US watchdog hits at ‘risky’ London
Cross-posted from the Treasure Islands blog:
That is the headline in the Financial Times this morning - and it is exactly in line with what I have been saying all along, in Treasure Islands and in subsequent stories"
"US lawmakers and regulators have attacked London as a source of financial crises and promised tougher crossborder rules"
As I note in Treasure Islands, this kind of thing has been going on for nearly six decades now, almost unnoticed: it is stuff like this - as well as the UK's network of satellite tax havens feeding business into the City that prompted me to finger the City of London as arguably the world's premier offshore jurisdiction, providing escape routes not just from tax, but from financial regulation, criminal laws, disclosure and all sorts.
Let's make sure that this message doesn't get lost, amid all the yearning in the United States for the Queen and Paddington Bear and (occasionally) Manchester United and all that kind of quaint stuff.
Treasure Islands demonstrates how the City of London has acted for decades as Wall Street's pre-eminent offshore playground, where they could shake off the shackles of financial regulation at home and grow explosively in London's light-touch (or no-touch) regulatory space, and I have done a number of follow-ups on this theme, such as this, just the other day, quoting a financial analyst saying:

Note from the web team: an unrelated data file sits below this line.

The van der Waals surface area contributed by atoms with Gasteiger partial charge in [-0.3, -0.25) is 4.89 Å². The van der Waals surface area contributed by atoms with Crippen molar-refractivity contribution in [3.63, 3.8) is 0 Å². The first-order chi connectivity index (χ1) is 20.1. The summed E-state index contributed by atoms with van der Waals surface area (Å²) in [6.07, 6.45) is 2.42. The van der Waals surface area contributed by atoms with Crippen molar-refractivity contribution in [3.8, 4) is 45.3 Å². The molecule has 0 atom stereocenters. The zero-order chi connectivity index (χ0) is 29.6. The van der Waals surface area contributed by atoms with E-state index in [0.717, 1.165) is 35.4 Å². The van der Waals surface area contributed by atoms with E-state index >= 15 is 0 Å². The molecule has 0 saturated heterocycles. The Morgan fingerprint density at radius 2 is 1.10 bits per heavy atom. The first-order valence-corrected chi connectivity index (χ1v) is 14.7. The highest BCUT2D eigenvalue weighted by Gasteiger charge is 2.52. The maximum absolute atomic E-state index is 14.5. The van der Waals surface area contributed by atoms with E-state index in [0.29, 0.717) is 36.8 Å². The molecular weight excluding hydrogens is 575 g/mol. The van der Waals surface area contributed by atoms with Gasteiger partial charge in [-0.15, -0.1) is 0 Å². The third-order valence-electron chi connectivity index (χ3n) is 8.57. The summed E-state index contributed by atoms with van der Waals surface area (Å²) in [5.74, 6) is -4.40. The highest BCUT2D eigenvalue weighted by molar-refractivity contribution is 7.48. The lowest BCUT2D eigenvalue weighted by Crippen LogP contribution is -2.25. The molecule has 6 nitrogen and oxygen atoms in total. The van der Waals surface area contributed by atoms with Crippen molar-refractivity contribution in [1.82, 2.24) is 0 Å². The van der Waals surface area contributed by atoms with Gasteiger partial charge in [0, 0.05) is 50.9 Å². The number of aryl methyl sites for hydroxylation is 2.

"The trail in the MF Global collapse, where it is yet another infinitely leveragable product that once again comes to the fore, once again goes straight to that hub for “questionable activities” – London."
Anyway, in the same FT story we have Gary Gensler, chairman of the Commodity Futures Trading Commission, saying:
"AIG had been hit by its financial products unit in London while Citigroup had been harmed by special purpose investment vehicles set up in the UK capital. “So often it comes right back here, crashing to our shores ... if the American taxpayer bails out JPMorgan, they’d be bailing out that London entity as well,” he told the House financial services committee."
And there is that 'competitive' thing, too.
"One of JPMorgan’s top lobbying goals is preventing the bank’s London derivatives operations being regulated by the US’s CFTC. The bank has argued that it will lose business to the likes of Barclays and Deutsche Bank if it is forced to follow tougher US rules that require it to demand collateral from clients."
Exactly, exactly in line with what I have been saying. And the FT story has some other fine, fine quotes, such as this one:
"Carolyn Maloney, a Democratic representative from New York, said there was a “disturbing pattern in the last few years of London literally becoming the centre of financial trading disasters”"
Well, yes, but it's been going on since 1956, the date I identify as the moment when the Eurodollar market was born.
Solutions? Well, there's a simple approach, as the NY Times notes:
"Both Mr. Frank and Representative Maxine Waters, Democrat of California, highlighted the soured trades made by the London office as further evidence that all trading should be subject to rules being determined in Washington."
Indeed. The FT notes that big foreign banks typically run their London offices as branches of their head office, rather than as capitalised subsidiaries, which would subject them to closer UK supervision (which was never that close, for anyone; more on that, in an interview with the pro-City of London regulator here.) Bloomberg has more, from a few days earlier.
"New York financial firms would move jobs overseas if the U.S. grants the industry’s request to exempt companies’ foreign branches from some Dodd-Frank Act rules, said Gary Gensler, chairman of the Commodity Futures Trading Commission. “If we accept their approach -- that they say, ‘No, don’t cover their London branches’ -- the jobs will go overseas, but the risk will be back here,” Gensler said today in an interview on Bloomberg Television."